A split City Council on Monday declined to restrict a west D Street parcel to a lower density of new homes at the request of neighbors, but said Petaluma?s new General Plan should reflect a maximum limit of new homes in the area and other restrictions.

The former Arnold Scott ranch at D Street and Windsor Drive, owned by developer Davidon Homes, will continue to be slated for ?very low density? housing, which could allow anywhere from 22 to about 100 homes.

Neighbors of the 59-acre site and other Petaluma residents asked that the land be classified as ?rural,? allowing fewer homes on the site. They feared the higher density would allow Davidon to build a proposed 93-home development there.

But some council members and a Davidon representative said they expect any project built on the site ? a decision to be made separately from the housing density issue ? would have to have fewer homes anyway, citing the need to set aside much of the land for open space along Kelly Creek, a three-acre park and preservation of the former ranch barns.

On a 4-2 straw vote, the council said the housing density should remain the same. Separately, a majority of council members asked that the General Plan limit the maximum number of homes built in the Windsor Drive area to no more then 340, in line with a 1986 City Council decision.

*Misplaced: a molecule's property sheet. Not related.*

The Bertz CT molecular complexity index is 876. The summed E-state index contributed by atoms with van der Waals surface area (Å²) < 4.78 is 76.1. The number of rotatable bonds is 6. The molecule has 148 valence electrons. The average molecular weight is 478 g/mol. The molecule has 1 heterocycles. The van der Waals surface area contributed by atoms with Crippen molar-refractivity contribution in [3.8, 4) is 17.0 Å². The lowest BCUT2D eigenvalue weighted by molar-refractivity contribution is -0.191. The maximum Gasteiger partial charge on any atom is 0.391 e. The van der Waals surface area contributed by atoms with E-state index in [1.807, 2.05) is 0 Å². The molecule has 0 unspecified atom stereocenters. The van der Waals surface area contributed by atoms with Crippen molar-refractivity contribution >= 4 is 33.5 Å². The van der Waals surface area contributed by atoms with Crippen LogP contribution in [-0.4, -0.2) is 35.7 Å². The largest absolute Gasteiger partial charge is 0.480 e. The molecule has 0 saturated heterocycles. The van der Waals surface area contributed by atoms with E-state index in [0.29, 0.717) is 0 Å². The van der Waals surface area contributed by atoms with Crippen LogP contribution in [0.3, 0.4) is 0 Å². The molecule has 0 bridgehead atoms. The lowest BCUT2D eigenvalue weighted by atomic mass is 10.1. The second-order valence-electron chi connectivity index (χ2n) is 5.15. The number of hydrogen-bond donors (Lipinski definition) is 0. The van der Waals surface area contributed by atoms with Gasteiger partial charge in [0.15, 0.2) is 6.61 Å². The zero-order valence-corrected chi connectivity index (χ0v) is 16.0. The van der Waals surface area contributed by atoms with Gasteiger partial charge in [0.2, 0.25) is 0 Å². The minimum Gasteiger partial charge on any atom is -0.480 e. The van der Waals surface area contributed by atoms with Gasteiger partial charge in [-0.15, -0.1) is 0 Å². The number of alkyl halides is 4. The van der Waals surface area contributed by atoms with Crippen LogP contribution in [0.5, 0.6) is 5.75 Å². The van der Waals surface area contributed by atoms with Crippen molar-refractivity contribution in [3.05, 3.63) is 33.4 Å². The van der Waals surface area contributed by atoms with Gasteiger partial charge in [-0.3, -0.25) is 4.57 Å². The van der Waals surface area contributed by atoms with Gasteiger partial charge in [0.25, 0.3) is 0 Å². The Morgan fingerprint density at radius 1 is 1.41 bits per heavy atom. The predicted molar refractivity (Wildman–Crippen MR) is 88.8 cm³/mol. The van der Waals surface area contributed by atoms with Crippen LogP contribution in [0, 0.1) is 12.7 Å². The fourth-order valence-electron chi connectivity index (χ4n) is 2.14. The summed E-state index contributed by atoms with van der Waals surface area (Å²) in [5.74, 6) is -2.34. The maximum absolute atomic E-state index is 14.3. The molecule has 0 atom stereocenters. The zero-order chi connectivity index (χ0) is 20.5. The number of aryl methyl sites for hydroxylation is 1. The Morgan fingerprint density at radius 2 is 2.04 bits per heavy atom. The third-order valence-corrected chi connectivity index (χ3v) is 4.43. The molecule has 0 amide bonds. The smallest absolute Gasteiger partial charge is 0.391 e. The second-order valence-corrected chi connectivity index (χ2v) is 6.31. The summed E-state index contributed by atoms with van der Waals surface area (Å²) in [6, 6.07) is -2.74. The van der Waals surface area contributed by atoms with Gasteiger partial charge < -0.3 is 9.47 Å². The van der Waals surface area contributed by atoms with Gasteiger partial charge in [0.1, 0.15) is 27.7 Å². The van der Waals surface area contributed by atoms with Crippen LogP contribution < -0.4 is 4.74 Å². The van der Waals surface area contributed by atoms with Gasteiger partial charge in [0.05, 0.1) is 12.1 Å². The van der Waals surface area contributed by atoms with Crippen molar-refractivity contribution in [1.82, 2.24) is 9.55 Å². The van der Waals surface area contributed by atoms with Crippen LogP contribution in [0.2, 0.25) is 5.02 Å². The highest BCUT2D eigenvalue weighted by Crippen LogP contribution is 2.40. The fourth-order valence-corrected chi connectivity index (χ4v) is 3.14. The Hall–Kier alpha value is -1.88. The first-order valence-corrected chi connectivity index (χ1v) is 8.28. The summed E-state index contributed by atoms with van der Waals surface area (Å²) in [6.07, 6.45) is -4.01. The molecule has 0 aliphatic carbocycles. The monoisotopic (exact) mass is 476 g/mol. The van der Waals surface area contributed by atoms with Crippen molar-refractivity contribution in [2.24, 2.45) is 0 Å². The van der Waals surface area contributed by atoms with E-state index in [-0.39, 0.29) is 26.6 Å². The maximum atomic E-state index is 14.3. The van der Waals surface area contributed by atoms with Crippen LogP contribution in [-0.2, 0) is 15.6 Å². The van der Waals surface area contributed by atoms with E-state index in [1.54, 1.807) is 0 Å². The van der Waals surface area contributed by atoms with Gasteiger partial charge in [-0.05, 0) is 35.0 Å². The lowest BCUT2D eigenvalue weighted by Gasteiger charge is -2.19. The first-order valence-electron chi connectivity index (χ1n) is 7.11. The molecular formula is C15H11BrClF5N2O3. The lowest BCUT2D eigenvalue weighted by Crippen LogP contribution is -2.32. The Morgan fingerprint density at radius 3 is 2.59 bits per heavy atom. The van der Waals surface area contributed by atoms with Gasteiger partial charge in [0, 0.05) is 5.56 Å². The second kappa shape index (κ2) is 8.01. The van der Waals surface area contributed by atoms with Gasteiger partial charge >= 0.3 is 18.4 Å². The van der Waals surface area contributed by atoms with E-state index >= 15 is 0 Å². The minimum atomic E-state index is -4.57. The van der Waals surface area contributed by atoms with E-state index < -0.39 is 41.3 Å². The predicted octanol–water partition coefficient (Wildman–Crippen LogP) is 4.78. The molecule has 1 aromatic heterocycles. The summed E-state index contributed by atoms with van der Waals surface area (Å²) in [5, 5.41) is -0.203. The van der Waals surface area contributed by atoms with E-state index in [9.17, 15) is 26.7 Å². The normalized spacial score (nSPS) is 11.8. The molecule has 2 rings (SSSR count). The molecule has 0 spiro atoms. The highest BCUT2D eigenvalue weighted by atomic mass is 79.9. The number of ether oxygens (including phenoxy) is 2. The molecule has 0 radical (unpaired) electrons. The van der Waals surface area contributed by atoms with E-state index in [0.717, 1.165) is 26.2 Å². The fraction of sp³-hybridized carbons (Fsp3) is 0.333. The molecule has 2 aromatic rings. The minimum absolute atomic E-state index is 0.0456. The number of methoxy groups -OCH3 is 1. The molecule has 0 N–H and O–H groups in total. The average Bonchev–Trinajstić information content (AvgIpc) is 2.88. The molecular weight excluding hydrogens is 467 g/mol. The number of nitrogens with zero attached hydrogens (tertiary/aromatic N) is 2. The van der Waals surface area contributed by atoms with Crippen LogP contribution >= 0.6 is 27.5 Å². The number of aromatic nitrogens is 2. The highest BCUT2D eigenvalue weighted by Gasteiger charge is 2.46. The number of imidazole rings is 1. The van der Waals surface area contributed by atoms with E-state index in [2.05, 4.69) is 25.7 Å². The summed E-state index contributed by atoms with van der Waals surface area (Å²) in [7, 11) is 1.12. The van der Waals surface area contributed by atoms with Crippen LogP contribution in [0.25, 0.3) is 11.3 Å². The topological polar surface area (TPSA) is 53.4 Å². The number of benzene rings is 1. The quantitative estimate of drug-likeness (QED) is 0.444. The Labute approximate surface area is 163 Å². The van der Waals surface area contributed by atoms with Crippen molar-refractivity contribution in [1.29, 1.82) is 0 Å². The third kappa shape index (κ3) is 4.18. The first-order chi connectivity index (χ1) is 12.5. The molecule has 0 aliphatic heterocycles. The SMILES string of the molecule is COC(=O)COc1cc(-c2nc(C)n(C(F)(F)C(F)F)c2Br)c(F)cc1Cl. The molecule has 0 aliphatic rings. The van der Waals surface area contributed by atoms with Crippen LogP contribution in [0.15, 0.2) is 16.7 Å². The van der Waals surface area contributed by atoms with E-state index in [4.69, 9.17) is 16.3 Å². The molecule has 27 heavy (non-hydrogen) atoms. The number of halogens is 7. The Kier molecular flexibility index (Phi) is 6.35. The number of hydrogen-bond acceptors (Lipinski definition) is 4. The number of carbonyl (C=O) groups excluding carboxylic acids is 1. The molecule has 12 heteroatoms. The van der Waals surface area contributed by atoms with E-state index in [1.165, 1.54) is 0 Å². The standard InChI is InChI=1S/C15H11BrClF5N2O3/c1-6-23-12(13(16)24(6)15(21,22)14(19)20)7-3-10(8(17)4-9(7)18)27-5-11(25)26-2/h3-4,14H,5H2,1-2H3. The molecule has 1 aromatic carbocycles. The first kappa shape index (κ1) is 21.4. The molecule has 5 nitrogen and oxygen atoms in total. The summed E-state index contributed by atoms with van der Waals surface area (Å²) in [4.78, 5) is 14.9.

With the number of homes already built in the Victoria subdivision and elsewhere along Windsor Drive, the 340 limit would mean no more than 41 homes could be built on the Davidon site, within the allowed density range but also meeting the request of site neighbors, some of whom wore stickers marked ?340? to the meeting.

Mayor Pamela Torliatt and council members Teresa Barrett, Samantha Freitas and Karen Nau said the city should stick to the 340 limit. City staff members said they would report back to the council on April 16 as to whether the General Plan could legally limit the number of homes built in that area.

As to whether the site should be designated for rural development or remain slated for ?very low? housing density, Freitas and Nau joined council members Mike O?Brien and David Rabbitt in supporting the more dense designation.

Torliatt and Barrett argued for as much of the land as possible to be preserved as a park.

But Rabbitt pointed out that the higher density still allows for the 41-home limit to be met while preserving the historic barns, allowing a trailhead to adjacent Helen Putnam Park and a new neighborhood park, and banning development on steep slopes and wildlife habitat areas.

?I think this is actually a win for the community,? he said.

(Contact Corey Young at corey.young@arguscourier.com)